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|Subject: China's Black Hole of Corporate Debt||Date: 11/19/2012 9:19 PM|
|Author: WatchingTheHerd||Number: 408996 of 476074|
If you're trying to look at macro trends to improve micro investment decisions, it's crucial to avoid "momentum thinking" -- extrapolating current interpretations of current trends out to infinity and concluding the end of the world is near. A few years back, I posted a comment about how China was becoming the world's critical patient -- the canary in the world economy's coal mine, the patient whose sniffles soon become everyone else's flu epidemic. Over the past 15-20 years, US manufacturers shipped tens of thousands of jobs to China and China gained political and financial leverage over the US by using cash from its trade surplus to sop up trillions in US goverment debt. The flood of cheap Chinese labor contributed to a worldwide downward wage spiral in multiple sectors (clothing, electronics, etc).
As mentioned in the prior post, the potential for failure lurks in every success, especially when you're trying to operate a cutting edge industrial market economy with only a decade or two of market experience and a political system 180 degrees out of phase with the needs of a nimble market economy. Bloomberg BusinessWeek has a story on an interesting statistic about the current Chinese economy:
In a nutshell, the debt load of Chinese corporations has reached 122 percent of China's yearly GDP. This is occuring at the same time that Chinese exports increased 11.6 percent (not sure if that's actual or annualized but impressive either way...) just in October 2012.
If exports (sales) are skyrocketing yet corporate debt is growing, a few things can be deduced:
* Chinese firms cannot fund capital investment for growth out of profits
* Profit margins are unsustainably small (but positive) or are actually negative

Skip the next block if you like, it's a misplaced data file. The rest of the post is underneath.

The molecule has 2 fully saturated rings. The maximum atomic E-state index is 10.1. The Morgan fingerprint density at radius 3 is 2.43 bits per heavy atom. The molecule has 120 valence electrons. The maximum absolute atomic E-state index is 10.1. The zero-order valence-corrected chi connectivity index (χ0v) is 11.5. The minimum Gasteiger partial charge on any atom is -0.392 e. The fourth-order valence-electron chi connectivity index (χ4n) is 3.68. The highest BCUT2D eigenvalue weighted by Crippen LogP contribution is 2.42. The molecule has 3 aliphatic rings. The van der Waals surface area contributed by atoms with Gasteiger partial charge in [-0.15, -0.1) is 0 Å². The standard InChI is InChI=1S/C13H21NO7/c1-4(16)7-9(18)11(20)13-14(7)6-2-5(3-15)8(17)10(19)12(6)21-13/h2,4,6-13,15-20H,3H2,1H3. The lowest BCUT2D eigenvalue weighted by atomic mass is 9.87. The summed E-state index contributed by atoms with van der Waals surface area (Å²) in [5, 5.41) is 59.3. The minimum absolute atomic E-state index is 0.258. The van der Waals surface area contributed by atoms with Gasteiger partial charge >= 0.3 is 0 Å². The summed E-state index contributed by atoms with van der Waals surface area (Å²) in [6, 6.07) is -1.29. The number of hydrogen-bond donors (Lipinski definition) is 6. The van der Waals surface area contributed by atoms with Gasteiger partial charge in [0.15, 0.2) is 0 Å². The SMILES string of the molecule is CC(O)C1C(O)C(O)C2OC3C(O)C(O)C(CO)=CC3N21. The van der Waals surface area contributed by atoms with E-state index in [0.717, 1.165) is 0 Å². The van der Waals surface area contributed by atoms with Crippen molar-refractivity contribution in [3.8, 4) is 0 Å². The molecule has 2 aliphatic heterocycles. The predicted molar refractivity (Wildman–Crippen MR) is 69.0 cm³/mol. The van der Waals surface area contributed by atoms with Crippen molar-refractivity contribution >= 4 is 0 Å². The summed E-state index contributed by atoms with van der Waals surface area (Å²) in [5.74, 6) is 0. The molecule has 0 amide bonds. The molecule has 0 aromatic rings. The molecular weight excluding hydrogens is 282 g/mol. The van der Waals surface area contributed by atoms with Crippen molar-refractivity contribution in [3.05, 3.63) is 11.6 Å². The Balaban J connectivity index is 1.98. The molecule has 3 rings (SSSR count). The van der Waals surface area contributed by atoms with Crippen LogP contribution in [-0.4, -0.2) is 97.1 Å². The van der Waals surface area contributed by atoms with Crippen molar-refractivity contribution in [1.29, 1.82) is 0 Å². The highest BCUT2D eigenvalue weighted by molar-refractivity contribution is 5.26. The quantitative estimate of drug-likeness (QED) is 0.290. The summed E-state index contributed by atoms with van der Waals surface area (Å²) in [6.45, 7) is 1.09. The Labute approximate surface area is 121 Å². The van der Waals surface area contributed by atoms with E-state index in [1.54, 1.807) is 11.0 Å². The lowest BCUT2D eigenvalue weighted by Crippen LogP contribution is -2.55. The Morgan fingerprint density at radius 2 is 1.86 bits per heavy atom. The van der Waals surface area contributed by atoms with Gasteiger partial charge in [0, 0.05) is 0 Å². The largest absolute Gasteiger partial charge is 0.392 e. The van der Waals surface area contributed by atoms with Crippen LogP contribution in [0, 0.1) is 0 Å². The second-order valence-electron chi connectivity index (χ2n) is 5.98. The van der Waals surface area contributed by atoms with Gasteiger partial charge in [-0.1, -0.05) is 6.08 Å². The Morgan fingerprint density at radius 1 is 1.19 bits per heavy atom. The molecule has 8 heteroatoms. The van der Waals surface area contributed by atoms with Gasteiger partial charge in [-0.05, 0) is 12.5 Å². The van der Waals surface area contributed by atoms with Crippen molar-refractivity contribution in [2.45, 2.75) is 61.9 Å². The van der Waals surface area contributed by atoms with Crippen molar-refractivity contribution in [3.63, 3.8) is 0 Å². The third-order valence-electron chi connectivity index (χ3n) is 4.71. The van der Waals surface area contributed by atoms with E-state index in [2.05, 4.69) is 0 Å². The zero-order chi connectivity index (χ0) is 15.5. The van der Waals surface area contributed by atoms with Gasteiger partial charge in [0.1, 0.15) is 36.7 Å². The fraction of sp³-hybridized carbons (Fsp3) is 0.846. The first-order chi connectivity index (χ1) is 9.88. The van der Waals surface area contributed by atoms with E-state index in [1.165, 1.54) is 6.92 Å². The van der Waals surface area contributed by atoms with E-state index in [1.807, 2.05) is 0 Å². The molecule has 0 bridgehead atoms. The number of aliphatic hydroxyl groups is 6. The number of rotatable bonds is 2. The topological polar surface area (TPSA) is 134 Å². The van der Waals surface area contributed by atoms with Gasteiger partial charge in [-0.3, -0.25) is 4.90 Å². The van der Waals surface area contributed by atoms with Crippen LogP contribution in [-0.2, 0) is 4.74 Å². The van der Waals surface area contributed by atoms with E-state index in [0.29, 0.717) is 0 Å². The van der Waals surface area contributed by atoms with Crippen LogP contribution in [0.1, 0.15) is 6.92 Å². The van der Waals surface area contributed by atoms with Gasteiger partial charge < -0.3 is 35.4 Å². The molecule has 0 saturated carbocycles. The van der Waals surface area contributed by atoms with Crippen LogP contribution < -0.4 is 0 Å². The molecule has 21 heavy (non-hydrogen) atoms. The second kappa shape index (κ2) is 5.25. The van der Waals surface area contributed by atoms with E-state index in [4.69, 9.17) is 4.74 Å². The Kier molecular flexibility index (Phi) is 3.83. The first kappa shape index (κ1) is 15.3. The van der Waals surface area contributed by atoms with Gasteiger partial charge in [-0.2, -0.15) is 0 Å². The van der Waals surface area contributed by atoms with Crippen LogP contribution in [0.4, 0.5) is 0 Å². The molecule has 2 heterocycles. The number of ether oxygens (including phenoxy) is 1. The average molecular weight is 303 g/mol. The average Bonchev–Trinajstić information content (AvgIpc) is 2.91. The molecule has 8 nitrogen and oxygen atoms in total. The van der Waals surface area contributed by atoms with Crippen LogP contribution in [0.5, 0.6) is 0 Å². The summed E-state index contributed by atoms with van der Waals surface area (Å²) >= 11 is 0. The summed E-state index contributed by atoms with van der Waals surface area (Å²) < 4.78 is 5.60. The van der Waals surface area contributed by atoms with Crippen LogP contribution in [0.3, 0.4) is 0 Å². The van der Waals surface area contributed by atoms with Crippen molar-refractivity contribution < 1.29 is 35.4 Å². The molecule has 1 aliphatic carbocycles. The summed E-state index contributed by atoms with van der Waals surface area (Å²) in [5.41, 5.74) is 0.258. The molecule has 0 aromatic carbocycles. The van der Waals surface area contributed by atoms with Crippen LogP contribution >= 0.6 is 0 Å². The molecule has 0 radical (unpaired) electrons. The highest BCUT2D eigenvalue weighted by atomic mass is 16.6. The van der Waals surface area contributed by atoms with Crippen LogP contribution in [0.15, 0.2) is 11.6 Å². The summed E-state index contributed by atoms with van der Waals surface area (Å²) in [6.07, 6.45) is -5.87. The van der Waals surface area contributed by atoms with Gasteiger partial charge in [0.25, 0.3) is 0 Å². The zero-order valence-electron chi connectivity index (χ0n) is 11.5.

* Since some key firms are state owned, massive amounts of private debt are being transferred to state debt
* the Chinese state was likely no better at picking loan bailout targets when it attempted to fend off the 2008 meltdown than American banks were when allocating trillions to mortgage backed securities that CAUSED the 2008 meltdown
In short, this rapid increase in debt load seems to be a public sign of a much larger scale misallocation of public and private capital, which inevitably results in a painful economic shock at some point in the future.
To be fair, the US picture doesn't sound much better at first glance. Non-financial sector corporate debt in the US was 76.4% of GDP as of 2009. That's better than China. Unfortunately, financial sector debt (which includes GSE related obligations that back our mortgage fiasco) is about 109% of yearly US GDP. Federal and state goverment debt is another roughly 70% of GDP. However, these US figures didn't jump forty percent in a single year.
This may be the signal of a sigificant simultaneous macro threat and opportunity for the American economy. On one hand, a continued spiral of debt within China could produce massive losses which will likely transfer directly to the Chinese state, likely curtailing its ability to continue buying US debt, dropping demand for US treasuries and raising American interest rates. On the other hand, this seems to indicate the Chinese model of industrial competition is not reaching a healthy equilibrium but racing past it to a region of over-capacity and squandered, mis-allocated capital. A major contraction in the Chinese economy will ratchet up internal Chinese political pressures, producing years (decades?) of internal squabbling and distraction while helping return US manufacturing to competitiveness.
Maybe this is just wishful thinking on my part but I tend to be pretty pessimistic. However, maybe there's more room for pessimism about China and its attempt to bolt capitalism on top of communism than pessimism about America, a nation with 130+ years of experience in mixing industrial capitalism and democracy. We may forget a few lessons every few decades and may need to adjust the balance here and there but at least we've seen the movie before.
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